4.1. Limitations

As in every study involving questionnaires, some limitations need to be mentioned here. In the present study, the collected data were only analysed descriptively. 92.5% (233/252) of the students filled out the questionnaires completely. When interpreting the results to obtain an extreme case estimation, uncertainty of ± 7.5 percentage points regarding the given response distributions must be assumed in the sense of an informal sensitivity analysis.

The survey was done within a collective of students of one medical faculty half way through their years of study. The assessment and priority perspective could theoretically change in the course of further experiences.

Despite these limitations, this study gives an insight into the preferences in learning styles of medical students in orthopaedic education.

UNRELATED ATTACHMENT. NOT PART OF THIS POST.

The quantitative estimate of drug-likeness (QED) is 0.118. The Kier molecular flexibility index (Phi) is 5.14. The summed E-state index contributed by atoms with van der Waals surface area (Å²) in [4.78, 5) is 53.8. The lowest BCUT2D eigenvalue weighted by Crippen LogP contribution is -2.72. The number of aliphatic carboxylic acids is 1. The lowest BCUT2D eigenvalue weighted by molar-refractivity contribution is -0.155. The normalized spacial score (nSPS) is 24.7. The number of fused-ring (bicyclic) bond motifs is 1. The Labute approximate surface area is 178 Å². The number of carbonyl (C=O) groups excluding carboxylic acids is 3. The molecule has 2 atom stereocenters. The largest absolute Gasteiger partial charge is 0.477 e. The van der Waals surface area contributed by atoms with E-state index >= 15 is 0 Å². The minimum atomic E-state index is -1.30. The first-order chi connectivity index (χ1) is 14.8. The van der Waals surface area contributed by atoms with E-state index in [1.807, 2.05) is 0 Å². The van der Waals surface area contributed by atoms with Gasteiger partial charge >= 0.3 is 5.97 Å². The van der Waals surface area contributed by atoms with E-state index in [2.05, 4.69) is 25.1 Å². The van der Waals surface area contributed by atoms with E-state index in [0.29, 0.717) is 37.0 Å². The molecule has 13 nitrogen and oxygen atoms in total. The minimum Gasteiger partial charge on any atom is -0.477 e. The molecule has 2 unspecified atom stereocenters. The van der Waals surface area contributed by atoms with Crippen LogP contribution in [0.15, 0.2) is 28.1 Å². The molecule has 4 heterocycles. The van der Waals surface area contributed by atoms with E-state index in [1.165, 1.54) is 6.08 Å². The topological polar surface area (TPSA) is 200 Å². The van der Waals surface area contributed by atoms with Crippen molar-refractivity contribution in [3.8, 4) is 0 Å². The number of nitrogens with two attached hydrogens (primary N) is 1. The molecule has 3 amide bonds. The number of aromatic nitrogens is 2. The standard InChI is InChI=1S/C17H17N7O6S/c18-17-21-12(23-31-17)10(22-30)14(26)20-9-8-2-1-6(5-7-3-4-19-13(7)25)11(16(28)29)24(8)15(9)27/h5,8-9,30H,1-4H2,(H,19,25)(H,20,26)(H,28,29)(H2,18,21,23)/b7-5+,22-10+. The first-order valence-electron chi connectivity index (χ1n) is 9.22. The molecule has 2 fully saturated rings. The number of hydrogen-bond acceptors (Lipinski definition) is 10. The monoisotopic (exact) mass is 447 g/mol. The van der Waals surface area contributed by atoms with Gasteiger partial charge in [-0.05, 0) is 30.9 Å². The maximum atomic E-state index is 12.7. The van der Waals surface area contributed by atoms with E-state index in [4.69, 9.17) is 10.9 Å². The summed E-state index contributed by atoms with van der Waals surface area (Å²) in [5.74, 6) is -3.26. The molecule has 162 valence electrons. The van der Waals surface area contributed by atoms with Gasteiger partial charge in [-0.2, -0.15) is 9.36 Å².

5. Conclusion

Although new learning possibilities such as Internet research play an important role in modern medical education, traditional methods retain their importance. Due to the increasing number of female medical students, gender-specific differences in personal learning styles should be considered in education.

Data Availability

The data used to support the findings of this study are available from the corresponding author upon request.

Conflicts of Interest

The authors declare that they have no conflicts of interest.

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Copyright © 2018 A. Benditz et al. This is an open access article distributed under the Creative Commons Attribution License, which permits unrestricted use, distribution, and reproduction in any medium, provided the original work is properly cited.